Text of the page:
How long the area will remain so pristine is difficult to say. Baghi says flatly that Egypt as a whole, with its exploding population and declining resources, “is going down the drain,” and that Siwa itself won’t be far behind if development continues unchecked. “The outsiders come here, and they bring their bad manners,” Baghi says. Local wedding ceremonies, he notes, used to last an entire week: “Now it’s barely one night. You show up and it’s, ‘Okay! Congratulations! See you later.’” Neamatalla, meanwhile, is especially anxious about the prospect of regular flights to Siwa, which would cut the travel time from Cairo to one hour and possibly turn the oasis into a package-tour free-for-all. (The authorities recently decided to keep the ban on commercial air travel, for now.)
On our last day in Siwa, we head back into the desert for another leisurely lunch, this one a showstopper: The waiters have set up a table in the middle of the dunes, and after a glass of champagne, we sit down for a meal of date-marinated lamb served on palm skewers, and an herb salad with qatta (the original variety of cucumber). Neamatalla tells us that he once scolded his chefs for picking the herbs midmorning instead of waiting until just before lunch, because he could taste the difference in the salad’s flavors.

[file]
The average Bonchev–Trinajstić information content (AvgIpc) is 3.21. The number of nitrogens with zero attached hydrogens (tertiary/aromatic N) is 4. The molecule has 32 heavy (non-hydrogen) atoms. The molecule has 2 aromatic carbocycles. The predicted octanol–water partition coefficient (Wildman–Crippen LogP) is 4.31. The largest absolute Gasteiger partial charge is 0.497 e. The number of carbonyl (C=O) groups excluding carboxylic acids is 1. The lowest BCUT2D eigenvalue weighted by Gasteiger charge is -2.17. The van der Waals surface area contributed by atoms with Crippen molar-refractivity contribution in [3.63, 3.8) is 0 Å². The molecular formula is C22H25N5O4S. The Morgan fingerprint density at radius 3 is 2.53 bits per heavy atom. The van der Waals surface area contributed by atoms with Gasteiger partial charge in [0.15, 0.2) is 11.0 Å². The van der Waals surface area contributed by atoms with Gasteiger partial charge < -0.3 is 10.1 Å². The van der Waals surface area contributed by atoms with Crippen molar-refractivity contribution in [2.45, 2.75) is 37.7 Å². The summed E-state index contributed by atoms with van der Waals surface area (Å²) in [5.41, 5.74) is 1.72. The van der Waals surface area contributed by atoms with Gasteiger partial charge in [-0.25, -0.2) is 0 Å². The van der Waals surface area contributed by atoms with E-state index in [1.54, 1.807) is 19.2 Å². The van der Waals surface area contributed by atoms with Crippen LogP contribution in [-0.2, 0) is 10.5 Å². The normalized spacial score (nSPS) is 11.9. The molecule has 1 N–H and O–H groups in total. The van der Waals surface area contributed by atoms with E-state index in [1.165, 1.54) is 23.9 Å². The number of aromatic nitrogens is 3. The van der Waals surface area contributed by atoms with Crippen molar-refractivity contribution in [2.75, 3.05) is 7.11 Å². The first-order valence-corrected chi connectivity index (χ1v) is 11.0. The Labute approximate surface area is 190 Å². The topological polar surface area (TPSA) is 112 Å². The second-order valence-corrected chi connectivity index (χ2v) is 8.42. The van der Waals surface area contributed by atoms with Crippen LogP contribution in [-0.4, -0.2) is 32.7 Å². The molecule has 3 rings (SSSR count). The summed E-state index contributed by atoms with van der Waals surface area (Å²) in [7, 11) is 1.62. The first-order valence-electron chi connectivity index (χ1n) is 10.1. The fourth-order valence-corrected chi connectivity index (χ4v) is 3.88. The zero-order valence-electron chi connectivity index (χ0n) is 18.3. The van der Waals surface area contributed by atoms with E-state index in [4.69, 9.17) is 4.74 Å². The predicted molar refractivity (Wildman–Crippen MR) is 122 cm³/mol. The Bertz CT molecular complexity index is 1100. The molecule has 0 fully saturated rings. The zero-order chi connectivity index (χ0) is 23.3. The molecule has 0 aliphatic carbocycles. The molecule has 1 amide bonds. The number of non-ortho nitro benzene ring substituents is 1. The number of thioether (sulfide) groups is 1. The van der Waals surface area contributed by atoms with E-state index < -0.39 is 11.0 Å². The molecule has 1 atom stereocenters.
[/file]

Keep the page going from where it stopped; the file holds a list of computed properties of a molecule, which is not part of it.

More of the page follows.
The next day we awake at 6 a.m. for the journey back to the chaotic urban mess that is modern-day Cairo. By midafternoon, while we’re fighting our way into the snarl of diesel-spewing trucks, cars and motorcycles that clog the highways on the outskirts of the city, Siwa already seems like a mirage. In central Cairo we pass an irrigation canal that now serves as the neighborhood dump—a fetid stew of cans, plastic bottles and urban sludge that turns my stomach. Evidently 18 million people can be wrong. Even though I’m reflexively eager to charge my cell phone and turn on CNN, I’m more aware than ever of the price of so-called connectivity. And I remember that at lunch two days ago Neamatalla told us about a wild, unpopulated place, three hours east of Siwa, called Tabaghbagh. He described it as an awe-inspiring spot, a spring-fed ridge nine miles long, where he hopes eventually to build his next retreat, after Siwa is overrun.
At the hotel in Cairo, I turn on my computer for the first time in five days. The first thing I do is Google Tabaghbagh.